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The Reason Why Section 89 Has Been Inserted In CPC

The Supreme Court of India in Salem Advocate Bar Association Vs. Union of India; AIR 2003 SC 189 : (2003) 1 SCC 49 : JT 2002 (9) SC 175 : 2002 (3) Suppl.SCR 353 : 2002 (8) SCALE 146 : 2003 (1) ALLMR (SC) 391 : 2002 (6) ALT 1 (SC) : 2003 (3) AWC 2238 (SC) : 100 (2002) DLT 691 (SC) : I (2003) DMC 73 SC : (2003) 1 GLR 148 : RLW 2007 (3) SC 2531 : 2003 (1) UJ 1 (SC) : 2003 (2) WLN 665 held that the reason why section 89 has been inserted is to try and see that all the cases which are filed in Court need not necessarily be decided by the court itself.

A bench comprising of Chief Justice B.N. Kirpal, Justice Y.K. Sabharwal and Justice Arijit Pasayat keeping in mind the laws delays and the limited number of Judges available, observed that, it has now become imperative that resort should be had to Alternative Dispute Resolution Mechanism with a view to bring to an end litigation between the parties at an early date.

Section 89 CPC

The Alternative Dispute Resolution (ADR) Mechanism as contemplated by Section 89 is arbitration or conciliation or judicial settlement including settlement through Lok Adalat or mediation. Sub-section (2) of Section 89 refers to different Acts in relation to arbitration, conciliation or settlement through Lok Adalat, but with regard to mediation Section 89(2)(d) provides that the parties shall follow the procedure as may be prescribed. Section 89(2)(d), therefore, contemplates appropriate rules being framed with regard to mediation.

There is a requirement that the parties to the suit must indicate the form of ADR which they would like to resort to during the pendency of trial of the suit. If the parties agree to arbitration, then the provisions of the Arbitration and conciliation Act, 1996 will apply and that case will go outside the stream of the court but resorting to conciliation or judicial settlement or mediation with a view to settle the dispute would not ipso facto take the case outside the judicial system. All that this means is that effort has to be made to bring about an amicable settlement between the parties but if conciliation or mediation or judicial settlement is not possible, despite efforts being made, the case will ultimately go to trial.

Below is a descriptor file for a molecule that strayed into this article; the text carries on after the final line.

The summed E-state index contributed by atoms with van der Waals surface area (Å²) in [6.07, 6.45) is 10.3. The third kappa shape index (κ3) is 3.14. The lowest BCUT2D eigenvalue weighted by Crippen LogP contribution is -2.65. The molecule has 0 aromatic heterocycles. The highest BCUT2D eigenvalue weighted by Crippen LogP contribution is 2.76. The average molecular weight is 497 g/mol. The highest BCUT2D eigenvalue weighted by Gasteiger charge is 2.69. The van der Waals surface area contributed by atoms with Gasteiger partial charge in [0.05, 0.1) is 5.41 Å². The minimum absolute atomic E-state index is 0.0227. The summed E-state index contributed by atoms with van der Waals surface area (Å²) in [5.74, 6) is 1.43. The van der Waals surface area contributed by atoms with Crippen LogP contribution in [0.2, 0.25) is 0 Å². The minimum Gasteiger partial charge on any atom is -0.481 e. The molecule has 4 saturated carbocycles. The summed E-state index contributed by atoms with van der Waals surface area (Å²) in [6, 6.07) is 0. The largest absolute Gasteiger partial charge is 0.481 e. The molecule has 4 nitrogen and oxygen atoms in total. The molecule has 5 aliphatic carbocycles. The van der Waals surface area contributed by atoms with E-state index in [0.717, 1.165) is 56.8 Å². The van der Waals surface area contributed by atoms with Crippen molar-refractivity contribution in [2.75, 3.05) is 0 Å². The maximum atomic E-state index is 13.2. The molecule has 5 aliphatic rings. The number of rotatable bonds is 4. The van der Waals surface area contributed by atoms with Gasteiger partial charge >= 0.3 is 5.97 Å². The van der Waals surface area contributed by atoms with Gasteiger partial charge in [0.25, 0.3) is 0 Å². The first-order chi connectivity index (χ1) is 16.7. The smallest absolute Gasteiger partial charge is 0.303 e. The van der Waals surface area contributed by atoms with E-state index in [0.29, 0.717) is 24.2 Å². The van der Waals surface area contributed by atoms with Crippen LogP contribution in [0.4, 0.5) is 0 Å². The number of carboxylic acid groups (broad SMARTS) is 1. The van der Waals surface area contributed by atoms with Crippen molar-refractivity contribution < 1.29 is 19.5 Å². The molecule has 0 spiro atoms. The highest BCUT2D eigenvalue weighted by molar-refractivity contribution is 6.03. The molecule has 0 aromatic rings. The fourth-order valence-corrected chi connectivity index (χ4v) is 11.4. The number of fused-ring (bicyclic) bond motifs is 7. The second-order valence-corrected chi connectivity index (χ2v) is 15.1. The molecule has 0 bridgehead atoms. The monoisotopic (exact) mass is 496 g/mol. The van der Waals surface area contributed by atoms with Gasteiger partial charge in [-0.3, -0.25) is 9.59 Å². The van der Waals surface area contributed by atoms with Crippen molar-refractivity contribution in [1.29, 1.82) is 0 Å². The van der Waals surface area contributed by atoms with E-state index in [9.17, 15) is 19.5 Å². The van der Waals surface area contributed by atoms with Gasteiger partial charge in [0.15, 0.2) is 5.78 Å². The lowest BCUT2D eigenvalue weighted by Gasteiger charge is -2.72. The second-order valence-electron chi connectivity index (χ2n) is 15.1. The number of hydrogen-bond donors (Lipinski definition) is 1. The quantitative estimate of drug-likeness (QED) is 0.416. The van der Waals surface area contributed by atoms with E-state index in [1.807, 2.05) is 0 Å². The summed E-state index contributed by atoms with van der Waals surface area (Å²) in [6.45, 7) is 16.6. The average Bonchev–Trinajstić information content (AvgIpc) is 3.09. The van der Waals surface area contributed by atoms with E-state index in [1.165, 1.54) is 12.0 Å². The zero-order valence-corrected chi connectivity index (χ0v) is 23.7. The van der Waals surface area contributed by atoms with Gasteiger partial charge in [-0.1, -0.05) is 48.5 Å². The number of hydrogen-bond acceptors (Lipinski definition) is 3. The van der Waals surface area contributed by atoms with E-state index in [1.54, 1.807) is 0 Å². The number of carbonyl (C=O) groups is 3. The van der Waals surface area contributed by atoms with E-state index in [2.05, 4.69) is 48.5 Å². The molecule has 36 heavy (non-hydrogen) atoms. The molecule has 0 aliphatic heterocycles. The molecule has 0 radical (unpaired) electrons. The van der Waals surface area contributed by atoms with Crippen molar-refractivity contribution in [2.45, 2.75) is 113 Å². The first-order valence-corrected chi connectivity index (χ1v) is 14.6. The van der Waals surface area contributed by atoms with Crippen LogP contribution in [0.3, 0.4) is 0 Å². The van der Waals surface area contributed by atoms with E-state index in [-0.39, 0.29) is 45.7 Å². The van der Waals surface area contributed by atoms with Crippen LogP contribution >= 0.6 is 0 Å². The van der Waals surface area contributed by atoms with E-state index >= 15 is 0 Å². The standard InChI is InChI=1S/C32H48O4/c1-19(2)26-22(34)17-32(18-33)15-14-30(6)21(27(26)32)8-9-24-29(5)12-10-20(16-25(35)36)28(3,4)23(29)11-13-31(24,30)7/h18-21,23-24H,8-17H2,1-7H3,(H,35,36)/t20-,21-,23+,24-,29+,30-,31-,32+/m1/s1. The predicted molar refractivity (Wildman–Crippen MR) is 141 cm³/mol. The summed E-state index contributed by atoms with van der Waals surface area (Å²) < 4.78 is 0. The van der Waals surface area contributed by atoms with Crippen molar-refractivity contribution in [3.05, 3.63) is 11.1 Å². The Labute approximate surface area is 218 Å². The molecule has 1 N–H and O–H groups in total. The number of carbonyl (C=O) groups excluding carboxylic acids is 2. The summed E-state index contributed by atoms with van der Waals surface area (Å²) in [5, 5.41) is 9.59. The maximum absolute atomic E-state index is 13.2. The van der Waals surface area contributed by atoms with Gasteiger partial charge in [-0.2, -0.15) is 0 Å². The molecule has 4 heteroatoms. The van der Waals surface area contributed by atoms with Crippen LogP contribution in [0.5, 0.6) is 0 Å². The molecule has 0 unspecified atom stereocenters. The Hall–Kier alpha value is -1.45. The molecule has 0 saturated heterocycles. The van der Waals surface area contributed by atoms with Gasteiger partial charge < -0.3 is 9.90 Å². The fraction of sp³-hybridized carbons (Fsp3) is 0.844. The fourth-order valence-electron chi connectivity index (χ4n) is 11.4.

Section 89 is a new provision and even though arbitration or conciliation has been in place as a mode for settling the disputes, this has not really reduced the burden on the courts. Modalities have to be formulated for the manner in which Section 89 and, for that matter, the other provisions which have been introduced by way of amendments, may have to be in operation. For this purpose, it will be appropriate that a Committee is constituted so as to ensure that the amendments made become effective and result in quicker dispensation of justice.

With the constitution of such a Committee, any creases which require to be ironed out can be identified and apprehensions which may exist in the minds of the litigating public or the lawyers clarified. This Committee may consider devising a model case management formula as well as rules and regulations which should be followed while taking recourse to the ADR referred to in Section 89. The model rules, with or without modification, which are formulated may be adopted by the High Courts concerned for giving effect to Section 89(2)(d).

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